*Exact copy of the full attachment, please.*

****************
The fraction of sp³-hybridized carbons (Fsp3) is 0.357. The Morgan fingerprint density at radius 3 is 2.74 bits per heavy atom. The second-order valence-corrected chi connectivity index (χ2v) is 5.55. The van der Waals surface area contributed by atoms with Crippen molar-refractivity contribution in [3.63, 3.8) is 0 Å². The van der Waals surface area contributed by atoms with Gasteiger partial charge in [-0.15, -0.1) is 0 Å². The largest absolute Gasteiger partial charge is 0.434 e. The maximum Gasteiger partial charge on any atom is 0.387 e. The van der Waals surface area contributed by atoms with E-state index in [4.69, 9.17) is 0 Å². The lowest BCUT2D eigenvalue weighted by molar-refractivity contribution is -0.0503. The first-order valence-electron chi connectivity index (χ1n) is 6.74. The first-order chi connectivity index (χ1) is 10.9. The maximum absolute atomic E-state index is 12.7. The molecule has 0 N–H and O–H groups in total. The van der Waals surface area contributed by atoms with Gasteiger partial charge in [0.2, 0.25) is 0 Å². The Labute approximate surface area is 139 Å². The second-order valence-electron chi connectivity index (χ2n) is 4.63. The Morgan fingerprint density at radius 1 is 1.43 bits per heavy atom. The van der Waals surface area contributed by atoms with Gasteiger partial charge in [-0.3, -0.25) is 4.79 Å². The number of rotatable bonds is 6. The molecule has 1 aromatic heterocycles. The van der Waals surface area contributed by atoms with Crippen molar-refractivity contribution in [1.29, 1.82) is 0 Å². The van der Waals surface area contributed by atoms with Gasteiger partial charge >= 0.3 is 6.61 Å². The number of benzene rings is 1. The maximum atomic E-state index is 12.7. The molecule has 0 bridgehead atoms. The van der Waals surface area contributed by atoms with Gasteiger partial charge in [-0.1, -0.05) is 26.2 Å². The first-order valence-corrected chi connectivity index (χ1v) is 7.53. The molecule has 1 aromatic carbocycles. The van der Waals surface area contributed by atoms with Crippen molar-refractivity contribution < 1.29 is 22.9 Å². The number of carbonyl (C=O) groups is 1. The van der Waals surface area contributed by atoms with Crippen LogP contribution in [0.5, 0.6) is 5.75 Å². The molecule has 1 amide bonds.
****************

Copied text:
The fraction of sp³-hybridized carbons (Fsp3) is 0.357. The Morgan fingerprint density at radius 3 is 2.74 bits per heavy atom. The second-order valence-corrected chi connectivity index (χ2v) is 5.55. The van der Waals surface area contributed by atoms with Crippen molar-refractivity contribution in [3.63, 3.8) is 0 Å². The van der Waals surface area contributed by atoms with Gasteiger partial charge in [-0.15, -0.1) is 0 Å². The largest absolute Gasteiger partial charge is 0.434 e. The maximum Gasteiger partial charge on any atom is 0.387 e. The van der Waals surface area contributed by atoms with E-state index in [4.69, 9.17) is 0 Å². The lowest BCUT2D eigenvalue weighted by molar-refractivity contribution is -0.0503. The first-order valence-electron chi connectivity index (χ1n) is 6.74. The first-order chi connectivity index (χ1) is 10.9. The maximum absolute atomic E-state index is 12.7. The molecule has 0 N–H and O–H groups in total. The van der Waals surface area contributed by atoms with Gasteiger partial charge in [0.2, 0.25) is 0 Å². The Labute approximate surface area is 139 Å². The second-order valence-electron chi connectivity index (χ2n) is 4.63. The Morgan fingerprint density at radius 1 is 1.43 bits per heavy atom. The van der Waals surface area contributed by atoms with Gasteiger partial charge in [-0.3, -0.25) is 4.79 Å². The number of rotatable bonds is 6. The molecule has 1 aromatic heterocycles. The van der Waals surface area contributed by atoms with Crippen molar-refractivity contribution in [1.29, 1.82) is 0 Å². The van der Waals surface area contributed by atoms with Gasteiger partial charge >= 0.3 is 6.61 Å². The number of benzene rings is 1. The maximum atomic E-state index is 12.7. The molecule has 0 bridgehead atoms. The van der Waals surface area contributed by atoms with Gasteiger partial charge in [-0.1, -0.05) is 26.2 Å². The first-order valence-corrected chi connectivity index (χ1v) is 7.53. The molecule has 1 aromatic carbocycles. The van der Waals surface area contributed by atoms with Crippen molar-refractivity contribution < 1.29 is 22.9 Å². The number of carbonyl (C=O) groups is 1. The van der Waals surface area contributed by atoms with Crippen LogP contribution in [0.5, 0.6) is 5.75 Å². The molecule has 1 amide bonds.